Wednesday, 10 December 1980
Dáil Eireann Debate
Dr. FitzGerald: and Mr. O'Keeffe asked the Minister for Foreign Affairs if he will indicate in detail the funds and resources which have been made available to date for cross-Border co-operation by (a) the Republic, (b) the United Kingdom and (c) the EEC; whether he considers same to be adequate; and, if not, the steps being taken to secure an increase.
Mr. Lenihan: In view of the length of the detailed reply to the Deputies' questions in this case, with the permission of the Ceann Comhairle, I propose to circulate with the Official Report a statement setting out the position.
 I would like to deal with the Deputies' question under the headings of (a) Cross-Border Studies, (b) Cross-Border Drainage Schemes, (c) Cross-Border Non-Quota Section (ERDF) proposals and (d) ERDF Assistance in the Border Areas.
To date four studies of the Border areas have been carried out jointly by the Irish and British Governments. In three of these cases the European Commission have also participated and contributed to half of the cost of undertaking the studies. These studies are the Derry-Donegal Communications Study, which cost approximately £75,000 and was completed in November 1977, the Erne Catchment Study, which cost approximately £80,000 and was completed in June 1980 and the Mourne Herring Fishery Study, which cost approximately £130,000 and was completed in March 1980. Of the total approximate cost incurred of £285,000 an amount of £142,500 has been paid by the European Commission and £71,250 each by the Irish and British Governments.
The fourth study, which was carried out by the Irish and British Governments of the Newry-Dundalk area, was completed in 1980. This study was carried out by officials and there was no direct expenditure involved. A further study of the tourism potential for the Newry-Dundalk area is being carried out by Bord Fáilte and the Northern Ireland Tourism Board. Again in this case there is no direct public expenditure involved and the costs involved are being borne from the resources of the two tourism boards.
The Council of Ministers approved, on 6 February 1979, a drainage programme for catchment areas on both sides of the Border. The Council agreed to support the programme up to a maximum contribution of 8 million European units of account(IR£5 million approximately) or, if less than this maximum, to provide 50 per cent of the total combined costs to the Irish and British Governments of whatever drainage schemes were undertaken. The grant will be used by the Office of Public Works and the NI  Department of Agriculture for work on the Ulster Blackwater and Finn-Lackey (Erne tributary) catchments. The drainage schemes for the programme are in the course of preparation but the estimated cost is not yet known. Expenditure incurred by the Irish and British Governments to date in the preparation of the schemes (field surveys, design and so on) is respectively as follows: IR£200,000 approximately and UK sterling £130,000 approximately.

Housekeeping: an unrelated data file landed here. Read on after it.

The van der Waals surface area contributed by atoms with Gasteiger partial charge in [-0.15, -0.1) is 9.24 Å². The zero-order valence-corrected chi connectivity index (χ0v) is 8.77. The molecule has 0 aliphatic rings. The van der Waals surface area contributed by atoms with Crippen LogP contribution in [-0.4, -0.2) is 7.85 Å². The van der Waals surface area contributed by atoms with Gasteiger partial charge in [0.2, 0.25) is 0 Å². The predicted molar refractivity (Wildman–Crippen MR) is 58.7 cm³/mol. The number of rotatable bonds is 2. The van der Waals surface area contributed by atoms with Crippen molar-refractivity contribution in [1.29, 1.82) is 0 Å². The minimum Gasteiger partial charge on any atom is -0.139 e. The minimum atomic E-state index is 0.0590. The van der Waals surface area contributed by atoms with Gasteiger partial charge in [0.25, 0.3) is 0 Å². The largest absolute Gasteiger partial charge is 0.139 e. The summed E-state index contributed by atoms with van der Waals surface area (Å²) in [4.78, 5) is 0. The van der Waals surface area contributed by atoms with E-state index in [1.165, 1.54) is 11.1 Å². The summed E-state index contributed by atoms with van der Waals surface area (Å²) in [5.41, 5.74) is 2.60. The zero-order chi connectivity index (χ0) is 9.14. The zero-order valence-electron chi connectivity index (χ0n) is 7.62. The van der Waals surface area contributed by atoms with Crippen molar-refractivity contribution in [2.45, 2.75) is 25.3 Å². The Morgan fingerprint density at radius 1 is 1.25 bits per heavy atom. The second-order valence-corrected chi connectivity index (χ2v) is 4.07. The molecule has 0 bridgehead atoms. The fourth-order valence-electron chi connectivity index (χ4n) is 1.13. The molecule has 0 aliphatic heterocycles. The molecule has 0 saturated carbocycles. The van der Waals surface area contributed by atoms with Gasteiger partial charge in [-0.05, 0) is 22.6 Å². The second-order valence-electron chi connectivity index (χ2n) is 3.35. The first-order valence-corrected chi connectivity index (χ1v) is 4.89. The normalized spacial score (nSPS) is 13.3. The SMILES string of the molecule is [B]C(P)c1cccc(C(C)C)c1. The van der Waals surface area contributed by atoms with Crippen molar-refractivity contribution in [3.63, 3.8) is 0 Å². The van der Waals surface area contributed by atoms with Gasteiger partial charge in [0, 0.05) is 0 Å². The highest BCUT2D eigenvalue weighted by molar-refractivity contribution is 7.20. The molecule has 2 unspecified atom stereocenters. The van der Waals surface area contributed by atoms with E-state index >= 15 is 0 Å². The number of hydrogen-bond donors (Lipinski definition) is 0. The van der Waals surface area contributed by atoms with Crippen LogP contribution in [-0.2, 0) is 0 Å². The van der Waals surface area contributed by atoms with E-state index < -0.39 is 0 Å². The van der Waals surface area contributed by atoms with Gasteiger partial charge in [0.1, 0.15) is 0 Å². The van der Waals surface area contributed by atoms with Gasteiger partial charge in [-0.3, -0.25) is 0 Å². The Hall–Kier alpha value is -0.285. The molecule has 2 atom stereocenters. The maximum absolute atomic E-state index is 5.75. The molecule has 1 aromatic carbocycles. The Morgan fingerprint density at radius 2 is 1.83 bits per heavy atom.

The regulations for use of the Non-Quota Section of the Regional Fund for, inter alia, Irish cross-Border projects were adopted by the Council on 7 October 1980. These regulations cover a five-year programme, 1980-85. The measures for Ireland relate to the development of tourism and craft industries in Border areas North and South and the financial allocation is £16 million comprising £10.7 million for the southern Border areas and £5.30 million for northern Border areas. The Non-Quota Section aid will be matched by aid from the Irish Government making a total of £20.5 million available to the fund. Similar joint financing will operate on the Northern side of the Border. The areas eligible for this Non-Quota Section aid are Counties Donegal, Leitrim, Cavan, Monaghan and Louth on the Northern side of the Border and the District Council areas of Derry, Strabane, Omagh, Fermanagh, Dungannon, Armagh and Newry and Mourne. The Irish Government have decided to set up a new and separate fund for the implementation of the programme on this side of the Border. The creation of the special fund should ensure the speedy implementation of the programme which has already been submitted to the EEC Commission for consideration. The Northern Ireland authorities have not yet announced the manner in which the Non-Quota Section measures will operate on the Northern side of the Border.